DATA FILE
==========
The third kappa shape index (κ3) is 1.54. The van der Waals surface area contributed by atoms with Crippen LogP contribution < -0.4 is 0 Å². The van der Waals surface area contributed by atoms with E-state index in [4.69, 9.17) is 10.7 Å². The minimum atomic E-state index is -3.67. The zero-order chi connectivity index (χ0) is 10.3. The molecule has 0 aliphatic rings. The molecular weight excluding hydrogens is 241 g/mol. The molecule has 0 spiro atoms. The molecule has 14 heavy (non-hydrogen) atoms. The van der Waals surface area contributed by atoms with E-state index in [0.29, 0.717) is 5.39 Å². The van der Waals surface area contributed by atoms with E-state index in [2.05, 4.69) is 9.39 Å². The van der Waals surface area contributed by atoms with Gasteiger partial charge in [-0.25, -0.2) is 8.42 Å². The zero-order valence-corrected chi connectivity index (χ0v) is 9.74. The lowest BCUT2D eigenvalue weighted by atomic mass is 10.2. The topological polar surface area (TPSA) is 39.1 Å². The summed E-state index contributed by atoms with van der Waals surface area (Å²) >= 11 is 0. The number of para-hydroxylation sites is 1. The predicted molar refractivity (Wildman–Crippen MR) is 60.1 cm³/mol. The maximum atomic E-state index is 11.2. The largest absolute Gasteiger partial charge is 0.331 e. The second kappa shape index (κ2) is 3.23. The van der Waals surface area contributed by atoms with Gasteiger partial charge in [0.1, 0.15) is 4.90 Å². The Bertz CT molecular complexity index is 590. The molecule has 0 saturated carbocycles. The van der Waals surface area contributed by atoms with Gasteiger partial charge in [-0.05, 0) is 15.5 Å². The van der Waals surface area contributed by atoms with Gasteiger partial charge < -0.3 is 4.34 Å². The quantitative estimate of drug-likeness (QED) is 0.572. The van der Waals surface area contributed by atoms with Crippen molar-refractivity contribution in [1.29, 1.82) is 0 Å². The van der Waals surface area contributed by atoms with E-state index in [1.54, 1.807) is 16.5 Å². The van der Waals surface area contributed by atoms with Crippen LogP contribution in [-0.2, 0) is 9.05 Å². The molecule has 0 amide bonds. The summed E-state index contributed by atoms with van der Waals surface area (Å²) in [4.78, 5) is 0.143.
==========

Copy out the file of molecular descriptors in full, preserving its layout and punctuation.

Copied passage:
The third kappa shape index (κ3) is 1.54. The van der Waals surface area contributed by atoms with Crippen LogP contribution < -0.4 is 0 Å². The van der Waals surface area contributed by atoms with E-state index in [4.69, 9.17) is 10.7 Å². The minimum atomic E-state index is -3.67. The zero-order chi connectivity index (χ0) is 10.3. The molecule has 0 aliphatic rings. The molecular weight excluding hydrogens is 241 g/mol. The molecule has 0 spiro atoms. The molecule has 14 heavy (non-hydrogen) atoms. The van der Waals surface area contributed by atoms with E-state index in [0.29, 0.717) is 5.39 Å². The van der Waals surface area contributed by atoms with E-state index in [2.05, 4.69) is 9.39 Å². The van der Waals surface area contributed by atoms with Gasteiger partial charge in [-0.25, -0.2) is 8.42 Å². The zero-order valence-corrected chi connectivity index (χ0v) is 9.74. The lowest BCUT2D eigenvalue weighted by atomic mass is 10.2. The topological polar surface area (TPSA) is 39.1 Å². The summed E-state index contributed by atoms with van der Waals surface area (Å²) >= 11 is 0. The number of para-hydroxylation sites is 1. The predicted molar refractivity (Wildman–Crippen MR) is 60.1 cm³/mol. The maximum atomic E-state index is 11.2. The largest absolute Gasteiger partial charge is 0.331 e. The second kappa shape index (κ2) is 3.23. The van der Waals surface area contributed by atoms with Gasteiger partial charge in [0.1, 0.15) is 4.90 Å². The Bertz CT molecular complexity index is 590. The molecule has 0 saturated carbocycles. The van der Waals surface area contributed by atoms with Gasteiger partial charge in [-0.05, 0) is 15.5 Å². The van der Waals surface area contributed by atoms with Gasteiger partial charge < -0.3 is 4.34 Å². The quantitative estimate of drug-likeness (QED) is 0.572. The van der Waals surface area contributed by atoms with Crippen molar-refractivity contribution in [1.29, 1.82) is 0 Å². The van der Waals surface area contributed by atoms with E-state index in [1.54, 1.807) is 16.5 Å². The van der Waals surface area contributed by atoms with Crippen LogP contribution in [-0.2, 0) is 9.05 Å². The molecule has 0 amide bonds. The summed E-state index contributed by atoms with van der Waals surface area (Å²) in [4.78, 5) is 0.143.